“The world is too much with us, late and soon,
Getting and spending, we lay waste our powers”
I feel strongly that the more you pay for a possession, the more it owns you. That’s why I’m a thrift store junkie.
When I buy something at a thrift store, I pay so little that I consider the cost to be merely “rent.” When it’s time to part with the item, I can give it away freely, or sell it for about what I paid.
Ten years ago, Barry and I were in acquisitive mode. We spent our time at thrift stores and yard sales, picking up dishes to fill our cupboards and clothing to fill our closets. We bought furniture, books, CDs, tools. We had rented a 3-bedroom house in suburban West Seattle, and to live the American dream, we needed to fill it.
One afternoon, we stopped at a garage sale in the neighborhood. I don’t recall if I bought anything. But the memory of that sale has stayed with me ever since.
It was not your average clean-out-the-garage to get rid of 1970’s shoes, souvenir ashtrays, and stained placemats. This house sported a “sold” sign in the front yard, and the volume of stuff spread on tables in the yard looked like it would fill the house to bursting. Good stuff.
As I poked through the garage, looking at rakes and edgers, I overheard the owner say, “We’re moving onto a boat.” For me, it was a watershed moment.
I was filled with envy, wonder, amazement. Imagine living on a boat, being free to sail anywhere in the world. It didn’t occur to me that the process of getting to that freedom would be painful or difficult.
How could I know then what was in store for me?
Within three years of that yard sale, I was eager to sell our house and move aboard, too. We’d graduated from our daysailer up to “big boats,” and now counted liveaboards among our sailing friends.
But Barry is powerfully stubborn. And he wanted to enjoy the house we’d bought, with its landscaped yard and view of Mount Baker. As a result of the acquisitive phase, all 2400 square feet were furnished with chairs, tables, desks, sofas, beds, and artwork. Every closet was full. Barry was proud of his workbench in the garage, with its wall of hand tools, shelves of power tools, and sturdy vise.
There was a basic difference between us: My early childhood experiences were nomadic, pulling up roots and relocating every few years. Barry grew up living in one house and went to school in the same city from kindergarten to college.
It has taken a lot of effort and struggle to get rid of the stuff from our acquisitive phase. We held a yard sale, advertised things on the Internet, gave away or loaned the most precious items to family members and close friends. I made trips the dump, almost in tears over the unnecessary waste. Whenever I struggled with what to keep and what to get rid of, I would take a walk through one of the massive thrift stores. A new trashcan cost 99 cents. An alarm clock for $1.50. That made it easy to part with the old ones.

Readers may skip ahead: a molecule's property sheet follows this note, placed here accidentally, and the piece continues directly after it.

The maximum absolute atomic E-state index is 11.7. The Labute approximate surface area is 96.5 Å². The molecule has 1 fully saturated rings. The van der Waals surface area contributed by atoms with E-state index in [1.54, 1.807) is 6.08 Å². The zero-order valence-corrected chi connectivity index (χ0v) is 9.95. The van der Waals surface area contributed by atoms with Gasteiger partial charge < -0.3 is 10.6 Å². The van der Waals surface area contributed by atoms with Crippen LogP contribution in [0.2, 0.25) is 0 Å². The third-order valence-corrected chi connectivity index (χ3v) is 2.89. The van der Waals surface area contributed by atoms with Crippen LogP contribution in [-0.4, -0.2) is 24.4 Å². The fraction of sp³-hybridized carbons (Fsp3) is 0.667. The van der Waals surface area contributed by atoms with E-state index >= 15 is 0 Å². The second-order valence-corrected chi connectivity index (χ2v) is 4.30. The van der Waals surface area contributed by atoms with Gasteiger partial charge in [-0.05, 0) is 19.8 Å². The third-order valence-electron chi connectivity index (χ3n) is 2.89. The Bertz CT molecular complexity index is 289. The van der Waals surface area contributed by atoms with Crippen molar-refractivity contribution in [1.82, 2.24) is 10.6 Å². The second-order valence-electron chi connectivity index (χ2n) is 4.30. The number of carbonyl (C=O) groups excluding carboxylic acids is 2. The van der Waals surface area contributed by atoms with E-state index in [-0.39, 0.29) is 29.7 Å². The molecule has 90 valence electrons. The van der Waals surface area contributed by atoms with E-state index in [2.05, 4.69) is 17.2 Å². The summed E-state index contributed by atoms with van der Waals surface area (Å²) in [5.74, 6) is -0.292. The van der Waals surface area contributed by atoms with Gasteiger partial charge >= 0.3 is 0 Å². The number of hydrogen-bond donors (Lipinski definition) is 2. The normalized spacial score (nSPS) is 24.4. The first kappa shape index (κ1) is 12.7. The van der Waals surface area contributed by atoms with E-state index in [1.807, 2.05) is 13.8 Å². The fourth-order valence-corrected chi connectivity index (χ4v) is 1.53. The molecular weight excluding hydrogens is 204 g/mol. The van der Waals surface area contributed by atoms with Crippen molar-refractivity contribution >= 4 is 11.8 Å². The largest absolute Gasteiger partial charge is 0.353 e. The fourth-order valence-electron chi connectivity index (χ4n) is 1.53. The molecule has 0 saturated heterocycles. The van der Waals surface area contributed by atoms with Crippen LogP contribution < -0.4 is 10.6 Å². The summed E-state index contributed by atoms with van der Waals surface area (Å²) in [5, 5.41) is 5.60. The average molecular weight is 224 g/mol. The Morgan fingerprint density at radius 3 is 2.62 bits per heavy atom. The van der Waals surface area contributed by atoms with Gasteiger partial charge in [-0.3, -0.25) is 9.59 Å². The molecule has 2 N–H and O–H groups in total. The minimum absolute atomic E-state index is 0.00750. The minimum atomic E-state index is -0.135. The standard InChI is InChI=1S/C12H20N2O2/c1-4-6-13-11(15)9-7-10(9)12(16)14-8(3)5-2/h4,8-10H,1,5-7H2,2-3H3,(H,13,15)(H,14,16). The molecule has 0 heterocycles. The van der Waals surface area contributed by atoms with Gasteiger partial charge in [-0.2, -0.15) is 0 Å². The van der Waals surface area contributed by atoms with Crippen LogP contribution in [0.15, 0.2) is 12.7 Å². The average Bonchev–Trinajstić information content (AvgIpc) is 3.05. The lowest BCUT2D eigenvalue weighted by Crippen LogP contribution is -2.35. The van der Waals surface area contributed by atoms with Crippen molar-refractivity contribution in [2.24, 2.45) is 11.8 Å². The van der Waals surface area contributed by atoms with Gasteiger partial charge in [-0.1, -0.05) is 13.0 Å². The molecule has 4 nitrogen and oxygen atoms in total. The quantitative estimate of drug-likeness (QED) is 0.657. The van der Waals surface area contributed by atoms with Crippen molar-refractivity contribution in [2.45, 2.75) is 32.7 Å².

But still we fought. Blazing rows over what to keep, what to get rid of. Screaming, throwing things, sulking. I was afraid we’d end up with 100 boxes; Barry feared that I’d get rid of everything.
Finally, our possessions were whittled down to 29 boxes, three pieces of furniture, two bikes, and a tiny rowboat. Plus one 2400 square foot house, now the subject of the blazing rows, disagreements, and sulking fits. It owns us, and it’s time to sell it.
We moved into the house, temporarily, with our meager possessions. It’s a strange form of camping. We sit and sleep on the floor, but we can cook gourmet meals in the kitchen. We have hundreds of CDs, but had to borrow a small stereo to hear them. Most of the 11 rooms are empty, echoing. We can’t sell it like this; it needs to be cleaned and furnished, or “staged,” in real estate language.
In 2003, we sold our vacuum for $10 to a couple with a 20-year-old son. “Now he won’t borrow ours, and return it with a broken belt,” they said. Being thrift store junkies, we drove to the Goodwill yesterday and found a vacuum cleaner for $10. It’s the largest physical item we’ve bought since the Squid Wagon.
I’ve come to terms with the fact that owning possessions is cyclical. I came to the world with nothing, and I’ll take nothing with me. In between, I get stuff, get rid of it, get different stuff. Keeping the cycle in mind, I don’t get attached. When I acquire something, I think, “How would I get rid of this?” When I sell or discard something, I think, “How would I replace this?”
I won’t need the vacuum cleaner for long. In a couple of months, it will find a new home, and I’ll soon forget we ever had it. I am not owned by my vacuum cleaner.